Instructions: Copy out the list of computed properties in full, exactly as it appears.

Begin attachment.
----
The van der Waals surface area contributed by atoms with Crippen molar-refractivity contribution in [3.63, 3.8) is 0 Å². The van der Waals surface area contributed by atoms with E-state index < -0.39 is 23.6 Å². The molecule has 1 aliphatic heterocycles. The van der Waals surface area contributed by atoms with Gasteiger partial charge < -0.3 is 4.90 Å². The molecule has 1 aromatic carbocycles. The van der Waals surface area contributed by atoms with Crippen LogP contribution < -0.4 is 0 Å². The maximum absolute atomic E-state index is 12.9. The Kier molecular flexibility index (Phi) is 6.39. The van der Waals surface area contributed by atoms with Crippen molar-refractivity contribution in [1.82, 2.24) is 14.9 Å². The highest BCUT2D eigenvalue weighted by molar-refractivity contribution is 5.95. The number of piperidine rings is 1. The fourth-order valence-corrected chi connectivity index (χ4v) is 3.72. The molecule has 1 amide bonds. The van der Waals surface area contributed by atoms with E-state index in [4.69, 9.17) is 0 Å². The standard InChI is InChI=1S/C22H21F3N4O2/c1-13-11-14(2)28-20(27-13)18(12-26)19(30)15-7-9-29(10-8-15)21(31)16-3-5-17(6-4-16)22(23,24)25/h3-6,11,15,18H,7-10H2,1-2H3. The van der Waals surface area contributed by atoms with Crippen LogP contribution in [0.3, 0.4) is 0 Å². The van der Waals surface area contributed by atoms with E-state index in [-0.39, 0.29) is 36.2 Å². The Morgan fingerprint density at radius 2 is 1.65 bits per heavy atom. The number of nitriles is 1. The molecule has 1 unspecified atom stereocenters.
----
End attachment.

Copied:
The van der Waals surface area contributed by atoms with Crippen molar-refractivity contribution in [3.63, 3.8) is 0 Å². The van der Waals surface area contributed by atoms with E-state index < -0.39 is 23.6 Å². The molecule has 1 aliphatic heterocycles. The van der Waals surface area contributed by atoms with Gasteiger partial charge < -0.3 is 4.90 Å². The molecule has 1 aromatic carbocycles. The van der Waals surface area contributed by atoms with Crippen LogP contribution < -0.4 is 0 Å². The maximum absolute atomic E-state index is 12.9. The Kier molecular flexibility index (Phi) is 6.39. The van der Waals surface area contributed by atoms with Crippen molar-refractivity contribution in [1.82, 2.24) is 14.9 Å². The highest BCUT2D eigenvalue weighted by molar-refractivity contribution is 5.95. The number of piperidine rings is 1. The fourth-order valence-corrected chi connectivity index (χ4v) is 3.72. The molecule has 1 amide bonds. The van der Waals surface area contributed by atoms with E-state index in [4.69, 9.17) is 0 Å². The standard InChI is InChI=1S/C22H21F3N4O2/c1-13-11-14(2)28-20(27-13)18(12-26)19(30)15-7-9-29(10-8-15)21(31)16-3-5-17(6-4-16)22(23,24)25/h3-6,11,15,18H,7-10H2,1-2H3. The van der Waals surface area contributed by atoms with Crippen LogP contribution in [0.3, 0.4) is 0 Å². The van der Waals surface area contributed by atoms with E-state index in [-0.39, 0.29) is 36.2 Å². The Morgan fingerprint density at radius 2 is 1.65 bits per heavy atom. The number of nitriles is 1. The molecule has 1 unspecified atom stereocenters.